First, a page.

© AVSA 2011-2018           Version 12.3.02  11 January 2018

Caterpillars

The pine processionary caterpillar   -   Be on your guard for these.  English: Pine Processionary Moth / Caterpillar Scientific: Thaumetopoea pityocampa Castilian: Procesionaria del Pino.
This is what the nest looks like.
This is what the adult caterpillar looks like.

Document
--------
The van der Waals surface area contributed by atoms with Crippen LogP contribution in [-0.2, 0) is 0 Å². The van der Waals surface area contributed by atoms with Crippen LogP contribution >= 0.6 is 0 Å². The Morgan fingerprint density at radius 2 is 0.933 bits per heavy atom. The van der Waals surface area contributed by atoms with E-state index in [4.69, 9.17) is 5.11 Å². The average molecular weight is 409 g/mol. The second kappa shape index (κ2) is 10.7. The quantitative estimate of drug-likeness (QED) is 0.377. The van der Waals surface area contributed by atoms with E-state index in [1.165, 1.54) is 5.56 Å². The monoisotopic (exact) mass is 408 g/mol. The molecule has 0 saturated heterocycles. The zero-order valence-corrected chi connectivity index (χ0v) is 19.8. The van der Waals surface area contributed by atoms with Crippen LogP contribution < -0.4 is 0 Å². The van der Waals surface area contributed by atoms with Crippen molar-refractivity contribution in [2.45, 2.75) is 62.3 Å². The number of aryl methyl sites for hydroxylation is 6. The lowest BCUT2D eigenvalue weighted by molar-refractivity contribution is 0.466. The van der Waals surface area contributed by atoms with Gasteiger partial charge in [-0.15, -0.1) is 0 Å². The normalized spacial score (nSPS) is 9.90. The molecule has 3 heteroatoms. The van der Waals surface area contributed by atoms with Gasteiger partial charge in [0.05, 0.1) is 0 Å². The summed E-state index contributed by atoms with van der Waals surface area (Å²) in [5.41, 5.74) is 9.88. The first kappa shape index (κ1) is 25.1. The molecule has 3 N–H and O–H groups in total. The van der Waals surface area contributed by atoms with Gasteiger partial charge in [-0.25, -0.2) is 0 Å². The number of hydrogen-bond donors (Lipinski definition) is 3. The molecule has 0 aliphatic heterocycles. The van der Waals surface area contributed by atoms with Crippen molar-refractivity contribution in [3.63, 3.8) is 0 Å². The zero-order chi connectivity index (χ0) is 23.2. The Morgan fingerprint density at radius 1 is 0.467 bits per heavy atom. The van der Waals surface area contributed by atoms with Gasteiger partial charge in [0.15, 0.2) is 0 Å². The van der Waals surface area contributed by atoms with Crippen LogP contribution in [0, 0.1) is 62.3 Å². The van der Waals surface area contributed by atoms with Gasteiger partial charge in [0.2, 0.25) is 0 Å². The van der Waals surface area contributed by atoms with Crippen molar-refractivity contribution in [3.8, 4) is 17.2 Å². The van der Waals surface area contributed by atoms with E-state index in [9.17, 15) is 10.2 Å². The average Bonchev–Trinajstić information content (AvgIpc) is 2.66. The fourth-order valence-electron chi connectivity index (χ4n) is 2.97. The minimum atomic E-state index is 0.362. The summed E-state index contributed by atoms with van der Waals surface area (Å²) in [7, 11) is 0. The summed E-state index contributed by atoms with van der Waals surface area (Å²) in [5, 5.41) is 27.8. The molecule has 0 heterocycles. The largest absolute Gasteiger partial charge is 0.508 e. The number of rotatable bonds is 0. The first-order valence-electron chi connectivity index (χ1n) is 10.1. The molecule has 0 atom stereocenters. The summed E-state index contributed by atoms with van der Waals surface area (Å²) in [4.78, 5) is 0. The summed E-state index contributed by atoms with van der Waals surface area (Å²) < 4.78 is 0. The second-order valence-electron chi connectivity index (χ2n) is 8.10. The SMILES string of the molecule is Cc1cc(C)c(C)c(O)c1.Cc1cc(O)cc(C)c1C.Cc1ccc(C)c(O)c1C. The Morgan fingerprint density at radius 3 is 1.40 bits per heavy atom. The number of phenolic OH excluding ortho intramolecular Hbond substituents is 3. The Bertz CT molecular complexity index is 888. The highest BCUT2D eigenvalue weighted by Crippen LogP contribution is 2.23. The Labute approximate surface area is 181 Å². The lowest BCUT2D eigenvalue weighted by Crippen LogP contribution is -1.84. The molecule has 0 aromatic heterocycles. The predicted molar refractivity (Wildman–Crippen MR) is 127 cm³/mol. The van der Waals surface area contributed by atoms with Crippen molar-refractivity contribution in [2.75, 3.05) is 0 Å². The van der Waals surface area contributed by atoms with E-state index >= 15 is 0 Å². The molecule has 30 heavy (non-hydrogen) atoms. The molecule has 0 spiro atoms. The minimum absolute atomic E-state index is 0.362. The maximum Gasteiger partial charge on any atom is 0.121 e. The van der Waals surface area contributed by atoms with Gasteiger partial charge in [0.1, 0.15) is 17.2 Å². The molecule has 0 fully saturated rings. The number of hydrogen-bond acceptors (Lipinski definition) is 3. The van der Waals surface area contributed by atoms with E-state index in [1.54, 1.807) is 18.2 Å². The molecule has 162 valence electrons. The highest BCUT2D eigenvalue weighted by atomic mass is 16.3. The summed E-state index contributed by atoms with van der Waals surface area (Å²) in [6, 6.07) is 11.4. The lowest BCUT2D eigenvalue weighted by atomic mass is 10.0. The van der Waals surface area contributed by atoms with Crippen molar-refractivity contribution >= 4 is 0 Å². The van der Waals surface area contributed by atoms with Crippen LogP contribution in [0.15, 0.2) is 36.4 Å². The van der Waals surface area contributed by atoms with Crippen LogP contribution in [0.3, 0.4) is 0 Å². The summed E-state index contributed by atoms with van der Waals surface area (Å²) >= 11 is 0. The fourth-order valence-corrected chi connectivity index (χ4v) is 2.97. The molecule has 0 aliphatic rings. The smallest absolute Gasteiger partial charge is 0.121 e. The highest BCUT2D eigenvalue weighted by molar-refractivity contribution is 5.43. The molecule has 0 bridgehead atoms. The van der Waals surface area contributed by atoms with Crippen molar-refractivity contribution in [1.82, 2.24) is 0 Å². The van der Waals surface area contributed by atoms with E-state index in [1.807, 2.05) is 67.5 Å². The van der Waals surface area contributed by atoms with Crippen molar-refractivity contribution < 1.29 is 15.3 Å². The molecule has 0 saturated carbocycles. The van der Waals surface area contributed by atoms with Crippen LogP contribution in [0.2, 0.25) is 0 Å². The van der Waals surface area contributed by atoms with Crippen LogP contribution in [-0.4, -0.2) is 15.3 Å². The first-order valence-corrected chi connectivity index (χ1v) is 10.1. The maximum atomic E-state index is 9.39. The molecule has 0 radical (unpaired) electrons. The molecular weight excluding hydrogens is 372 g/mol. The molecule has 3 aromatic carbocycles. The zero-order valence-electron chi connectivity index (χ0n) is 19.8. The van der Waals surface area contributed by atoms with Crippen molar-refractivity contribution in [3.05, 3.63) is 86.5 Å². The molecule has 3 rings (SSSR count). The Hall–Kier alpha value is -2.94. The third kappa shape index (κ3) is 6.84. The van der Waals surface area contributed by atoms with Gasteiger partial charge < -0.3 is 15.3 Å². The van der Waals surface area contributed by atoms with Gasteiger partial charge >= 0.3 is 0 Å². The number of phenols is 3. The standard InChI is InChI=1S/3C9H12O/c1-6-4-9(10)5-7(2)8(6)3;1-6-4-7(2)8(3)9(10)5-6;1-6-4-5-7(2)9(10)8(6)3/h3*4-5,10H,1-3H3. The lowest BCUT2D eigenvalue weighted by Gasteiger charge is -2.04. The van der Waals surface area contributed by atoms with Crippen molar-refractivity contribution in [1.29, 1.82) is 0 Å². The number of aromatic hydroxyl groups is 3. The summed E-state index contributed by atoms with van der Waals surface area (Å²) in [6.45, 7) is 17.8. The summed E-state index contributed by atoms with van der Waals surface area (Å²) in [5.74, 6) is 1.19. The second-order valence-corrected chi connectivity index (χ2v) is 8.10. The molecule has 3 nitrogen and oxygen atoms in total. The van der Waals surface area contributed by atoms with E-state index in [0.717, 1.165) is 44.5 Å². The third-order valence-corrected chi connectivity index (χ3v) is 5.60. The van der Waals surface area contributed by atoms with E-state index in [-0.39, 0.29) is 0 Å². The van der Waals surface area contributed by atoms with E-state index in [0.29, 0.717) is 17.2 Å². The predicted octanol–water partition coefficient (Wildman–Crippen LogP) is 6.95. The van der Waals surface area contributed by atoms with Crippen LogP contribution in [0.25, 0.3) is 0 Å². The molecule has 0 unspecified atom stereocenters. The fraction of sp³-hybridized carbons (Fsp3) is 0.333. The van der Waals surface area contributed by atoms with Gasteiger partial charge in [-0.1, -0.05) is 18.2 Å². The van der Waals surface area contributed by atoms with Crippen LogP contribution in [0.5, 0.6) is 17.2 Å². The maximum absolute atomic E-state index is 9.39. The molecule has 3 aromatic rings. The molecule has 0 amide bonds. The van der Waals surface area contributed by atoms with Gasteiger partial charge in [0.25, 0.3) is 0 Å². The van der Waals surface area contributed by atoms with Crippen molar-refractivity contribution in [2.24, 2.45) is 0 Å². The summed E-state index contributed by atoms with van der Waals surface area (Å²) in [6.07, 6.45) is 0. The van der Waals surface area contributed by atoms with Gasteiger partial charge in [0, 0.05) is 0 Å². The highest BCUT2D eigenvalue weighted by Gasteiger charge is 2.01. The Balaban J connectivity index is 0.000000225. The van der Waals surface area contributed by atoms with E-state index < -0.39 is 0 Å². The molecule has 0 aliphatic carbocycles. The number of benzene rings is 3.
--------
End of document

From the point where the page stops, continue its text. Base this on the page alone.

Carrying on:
There are several stages within their lifecycle but they are only dangerous to people and pets during the caterpillar phase, which is usually from January to March. A single female moth can then lay up to 300 tiny eggs which she attaches in a mass to a pine needle. Around one month later these eggs hatch into minute caterpillars. Generally this stage happens around February and March but depending on spring temperatures can begin in January or continue until April as well. This is the time for them to leave the nest in preparation for the next part of their lifecycle, and it is this point when most people and pets come into contact with the caterpillars, sometimes with very painful consequences. The colony follows a leader, nose to tail, in a long procession. These processions can vary greatly in length, depending on how many have survived to this final caterpillar stage and whether they have been disturbed. 60 or so caterpillars each about 4cm long in a chain can be an impressive sight and if seen along a road may be mistaken for a snake. While searching out a pupation site, they may travel a distance of 30 or so metres to find soft soil to burrow into. Once underground they change into pupae and lay dormant until the summer months. If the weather conditions are not favourable, they may remain underground until the following year. This is why some years seem to have many more visible nests than others, it may literally be because two years of moths (this years and last years) emerged at the same time. From the perspective of humans and animals, these caterpillars are only a problem when they are on the pine trees or moving to their new burrow. The caterpillars are covered in tiny barbed hairs which are their defence mechanism. These hairs are often being shed and so can be airborne around infested pine trees, on the branches where they have travelled and also left in the line of the migrating procession. When humans and our pets come into contact with these hairs, they can cause reactions ranging from mild inflammation and irritation to severe anaphylactic shock. The worst problems occur if you make contact with the caterpillar directly and ingest the hairs, either by picking it up, stepping on it or moving them in some manner. Once on your skin a rash soon forms which can be incredibly itchy. Medical advice should be sought if you are unfortunate enough to experience this. The rash can be painful, very itchy and lasts for as much as three weeks. Moving the caterpillars, their nests, or even the branches that they have walked along, may release these hairs into the air where they can be inhaled or come to rest unnoticed on clothing. The nest material that remains on the tree after the caterpillars have left will still contain the hairs. Even burning infected pine branches can result in the hairs being lifted into the air and falling anywhere or being inhaled. If you find that you have an infected tree or trees in your garden, then it is best to contact a specialist, or someone who is experienced in the removal of these creatures. Do not allow small children to approach the caterpillars or their nests. If they occur on your neighbours trees, notify them, and ask that they arrange for their professional removal. Do not attempt to remove the nests or caterpillars yourself, without suitable protection, or experience. It  you inadvertently come into contact with the caterpillars, do not  touch your eyes or mouth. If you are prone to allergic reactions, seek medical advice immediately.  For minor contact, an antihistamine cream may reduce the irritation. The caterpillars are most dangerous to pets.  Veterinary services have many emergency calls at the time when the caterpillars are migrating to the ground as inquisitive dogs can get too close to the intriguing procession and may pick up the hairs onto their paws, these irritate and so they lick them. Once the hairs are on the lips/tongue it will induce itching, swelling and possibly vomiting. Look out for the symptoms of  small white spots in the mouth and on the tongue, excessive drooling and chomping. In some cases partial amputation of the tongue is the only course of action.